15. It were indeed Utopian to expect of any people who have lapsed into a general habit of non-attendance, that the appetite or demand for the ministrations of the Gospel could be created amongst them in a single day. It were in utter violation, therefore, of all the laws and likelihoods of our nature - to think of substituting all at once so many parochial congregations, in place of the existing general congregations. A precipitate and instantaneous dismissal of the latter, in the sanguine hope that they would be replaced per saltum by the former, would leave us for years to ,come with very small and fractional congregations in a great number of our churches. It is not cxcepting in times of sweeping revolution, that great changes are effected by quick and desultory movements. It is in Society as in nature; every great march of improvement is a gradual and pacific one - like the silent motions of the firmament, the insensible but sure progress of the seasons, or any other of those beneficent cycdes which take place in the works of creation. But, again, distinction must be made here between the setting up of a machine and the working of it. Time must be allowed ore those effects can be fully realized which we anticipate from the working of it. But no time should be lost in the setting of it up. The regulations should be made now, and the facilities should be ordained now, without which a general never can be transformed into a parochial congregation. After which the transformation will proceed gradually, and it will take years before it is consummated.
16. The first of these regulations is a rigid preference for the sittings to the actual and residing parishioners, at every term of seat-letting - before which the present extra-parochial occupiers must successively give way. But, as we have said already, the growth of this parochial demand must be gradual, and so the dispossession of the actual sitters would be alike gradual. The parochial demand, in fact, would be of more or less rapid growth, just as the ministers attended more or less through the week to the families of their own parishes. Those of them who had a taste for the cordialities of parochial intercourse; and .rejoiced in their now growing acquaintance with groups of contiguous householders; and took a delighted interest in their own proper and parochial concerns ; and enjoyed that sensation of relief, along with that actual experience of a far more productive beneficence, to which their withdrawment from the bewildering generalities of the town, and the concentration of their efforts on the manageable institutes of a small manageable section of it, would infallibly give rise - Such of them who had the true spirit of localists, and preferred the certainties as well as charities of a home walk to the perplexities of a chaos, choosing rather to do a few things well, than encounter the fatigues, and at the same time be mortified by the utter fruitlessness of being overwhelmed with many things, - men who would not feel that they had lived in vain, if they had put a new face, and set up a new habit in a parish of two thousand people. Such ministers as these would multiply all the faster their parochial hearers, and earn sooner than the others the superior comfort as well as superior ascendancy which never fail to be the effects of a parochial congregation. Even with them I should hold it a great achievement, if, during the process of transition, they added a hundred parochial sitters to their churches in the year; and, rather than any sudden revolution, I should greatly prefer those full and final developments which are at length arrived at by the stepping-stones of a process that is’strictly tentative and experimental.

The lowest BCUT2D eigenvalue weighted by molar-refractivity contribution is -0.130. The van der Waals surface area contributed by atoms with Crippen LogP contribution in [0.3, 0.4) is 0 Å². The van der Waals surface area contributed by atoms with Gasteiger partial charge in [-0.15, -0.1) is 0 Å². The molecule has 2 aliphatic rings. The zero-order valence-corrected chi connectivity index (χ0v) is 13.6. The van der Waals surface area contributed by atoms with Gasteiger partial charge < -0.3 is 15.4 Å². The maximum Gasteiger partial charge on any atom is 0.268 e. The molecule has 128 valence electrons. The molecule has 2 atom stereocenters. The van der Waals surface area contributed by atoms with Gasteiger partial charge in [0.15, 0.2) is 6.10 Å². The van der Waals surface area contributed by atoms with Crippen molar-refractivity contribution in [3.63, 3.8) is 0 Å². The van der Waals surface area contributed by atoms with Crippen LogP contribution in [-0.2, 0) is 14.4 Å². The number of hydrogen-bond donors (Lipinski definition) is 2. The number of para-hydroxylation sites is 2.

17. It will be seen at once that there can be no effectual opening to such a process without a general lowering of the seat-rents. My own wish even for the largest towns is, that, to the extent of two-thirds of the accommodation in every church, the sittings. on the average should not exceed three shillings each. One should like that not only individual seats, but family pews, were accessible to the bulk of the population. It were a most desirable state of matters to bring it within the compass and means of the working classes, that whole seats should be taken by whole households; and that in family groups of worshippers, becoming every year more frequent, there was comprehended a large and ever-increasing proportion of the body of the parish. The hopes of the rising generation stand essentially connected with a growing juvenile attendance on the lessons of Christianity; and, in this view, we know not an object of greater moral importance, than seat-rents sufficiently low for the accommodation of the common people, not in individuals but in families. If two-thirds of every church were afforded at the rate which is now proposed by us, we should object less to a market price for the remaining third; and should rejoice, indeed, on more accounts than one, if this market price were to rise indefinitely - by the, humbler classes in every parish availing themselves of their preference to the uttermost, and monopolizing the low-rented seats so as to make the competition of the higher classes all the more intense for the seats which remain to them. In this way, instead of a conflict as now, there would be a most delightful harmony between the moral prosperity of the town, and the monied prosperity of the corporation.